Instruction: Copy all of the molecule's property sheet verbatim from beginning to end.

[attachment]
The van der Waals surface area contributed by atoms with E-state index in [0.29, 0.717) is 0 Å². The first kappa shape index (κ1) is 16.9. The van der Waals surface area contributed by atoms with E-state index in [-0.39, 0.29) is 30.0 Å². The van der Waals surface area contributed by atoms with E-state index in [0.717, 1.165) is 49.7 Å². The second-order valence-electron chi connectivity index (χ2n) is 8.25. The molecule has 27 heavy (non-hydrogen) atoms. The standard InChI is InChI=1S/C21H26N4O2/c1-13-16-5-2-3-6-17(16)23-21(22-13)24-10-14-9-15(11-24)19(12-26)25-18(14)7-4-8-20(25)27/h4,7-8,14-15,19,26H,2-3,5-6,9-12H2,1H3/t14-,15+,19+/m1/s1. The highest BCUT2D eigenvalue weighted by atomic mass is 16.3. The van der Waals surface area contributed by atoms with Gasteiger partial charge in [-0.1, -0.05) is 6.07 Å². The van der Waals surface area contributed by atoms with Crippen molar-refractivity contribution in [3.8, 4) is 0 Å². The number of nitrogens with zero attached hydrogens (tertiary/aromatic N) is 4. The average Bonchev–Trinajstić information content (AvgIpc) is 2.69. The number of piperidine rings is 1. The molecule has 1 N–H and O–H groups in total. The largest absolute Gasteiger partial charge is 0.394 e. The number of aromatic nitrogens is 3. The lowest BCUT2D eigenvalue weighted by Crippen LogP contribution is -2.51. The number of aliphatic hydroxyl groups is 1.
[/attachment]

The van der Waals surface area contributed by atoms with E-state index in [0.29, 0.717) is 0 Å². The first kappa shape index (κ1) is 16.9. The van der Waals surface area contributed by atoms with E-state index in [-0.39, 0.29) is 30.0 Å². The van der Waals surface area contributed by atoms with E-state index in [0.717, 1.165) is 49.7 Å². The second-order valence-electron chi connectivity index (χ2n) is 8.25. The molecule has 27 heavy (non-hydrogen) atoms. The standard InChI is InChI=1S/C21H26N4O2/c1-13-16-5-2-3-6-17(16)23-21(22-13)24-10-14-9-15(11-24)19(12-26)25-18(14)7-4-8-20(25)27/h4,7-8,14-15,19,26H,2-3,5-6,9-12H2,1H3/t14-,15+,19+/m1/s1. The highest BCUT2D eigenvalue weighted by atomic mass is 16.3. The van der Waals surface area contributed by atoms with Gasteiger partial charge in [-0.1, -0.05) is 6.07 Å². The van der Waals surface area contributed by atoms with Crippen molar-refractivity contribution in [3.8, 4) is 0 Å². The number of nitrogens with zero attached hydrogens (tertiary/aromatic N) is 4. The average Bonchev–Trinajstić information content (AvgIpc) is 2.69. The number of piperidine rings is 1. The molecule has 1 N–H and O–H groups in total. The largest absolute Gasteiger partial charge is 0.394 e. The number of aromatic nitrogens is 3. The lowest BCUT2D eigenvalue weighted by Crippen LogP contribution is -2.51. The number of aliphatic hydroxyl groups is 1.